Methylcobalamin is produced by taking taking more standard, synthetic forms of B12, such as cyanocobalamin or hydroxocobalamin, and methylating them by adding CH3 (one carbon atom bonded to three hydrogen atoms) to the molecular structure through various chemical processes.
The whole idea of this chemistry is to re-create outside of the body the kind of B12 that is commonly formed inside the body. Methylcobalamin is desirable as a dietary supplement because it is more highly bioavailable than the other forms mentioned above.
One of methylcobalamin’s greatest roles in the body is in support of the methylation of toxic elements. By methylating arsenic, lead, cadmium and mercury containing substances, as well as other toxic materials from food and metabolism, methylation reduces their toxicity and prepares them for excretion.
Although this is just one step in the biochemical process of methylation, it is a critical one. Given that people may struggle with inefficient methylation, supplementing with methylcobalamin helps keep the system running more efficiently.
B12 is not found in plants, which means plant extracts cannot be expected to be sources of B12. It is an animal nutrient that human biochemistry adapted to hundreds of millions of years ago when our ancestors ate termites. We later moved on from insects as our primary protein source to other animal foods, which also contain B12.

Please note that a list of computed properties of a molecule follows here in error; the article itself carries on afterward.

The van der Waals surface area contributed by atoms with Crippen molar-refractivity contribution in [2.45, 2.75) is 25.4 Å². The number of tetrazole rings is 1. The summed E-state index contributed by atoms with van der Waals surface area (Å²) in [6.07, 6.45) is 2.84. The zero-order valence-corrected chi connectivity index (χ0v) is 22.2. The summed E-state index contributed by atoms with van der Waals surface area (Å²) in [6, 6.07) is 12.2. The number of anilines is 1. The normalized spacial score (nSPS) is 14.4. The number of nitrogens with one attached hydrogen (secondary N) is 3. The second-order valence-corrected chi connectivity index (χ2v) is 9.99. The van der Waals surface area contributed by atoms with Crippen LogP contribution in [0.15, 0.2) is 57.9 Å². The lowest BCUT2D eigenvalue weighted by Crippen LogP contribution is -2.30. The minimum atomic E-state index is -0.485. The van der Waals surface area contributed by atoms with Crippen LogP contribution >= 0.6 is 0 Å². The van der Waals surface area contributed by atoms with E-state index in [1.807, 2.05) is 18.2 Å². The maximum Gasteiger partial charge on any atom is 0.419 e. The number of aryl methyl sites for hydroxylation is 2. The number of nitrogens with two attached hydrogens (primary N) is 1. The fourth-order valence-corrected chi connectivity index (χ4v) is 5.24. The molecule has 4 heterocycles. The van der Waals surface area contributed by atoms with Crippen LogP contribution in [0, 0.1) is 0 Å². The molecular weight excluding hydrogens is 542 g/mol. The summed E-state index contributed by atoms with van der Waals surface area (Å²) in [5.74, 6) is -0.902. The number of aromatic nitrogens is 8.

The human gut also contains B12-synthesizing bacteria. The presence of these bacteria is an important reason vitamin B12 is provided to those who have been strict vegetarians or vegans all of their lives. The colon contains the greatest number of bacteria where most of our intestinal B12 is produced. However, because B12 is absorbed in the ileum, which lies upstream of the colon, this plentiful source of B12 is not immediately available for absorption, and most gets eliminated. Feces contain large amounts of active B12. Until recently most people lived in close contact with their farm animals, and consumed B12 left as residues by bacteria living on their un-sanitized vegetable foods.
Supplementing our modern lifestyle with B12 becomes important because of:
- Increased exposure to toxic elements as our world becomes more polluted, and as our food sources are either grown with chemicals, or preserved with chemicals.
- Stress and poor immunity that keep metabolic processes working insufficiently at times.
- Processed foods, abundant sugar consumption, and use of antibiotics and other pharmaceutical medications, that have compromised what should be a plethora of good/friendly B12 producing bacteria.
- Extremely sanitized food environments, which is so important in many ways, has created a lack of environmental bacterial B12 sources.
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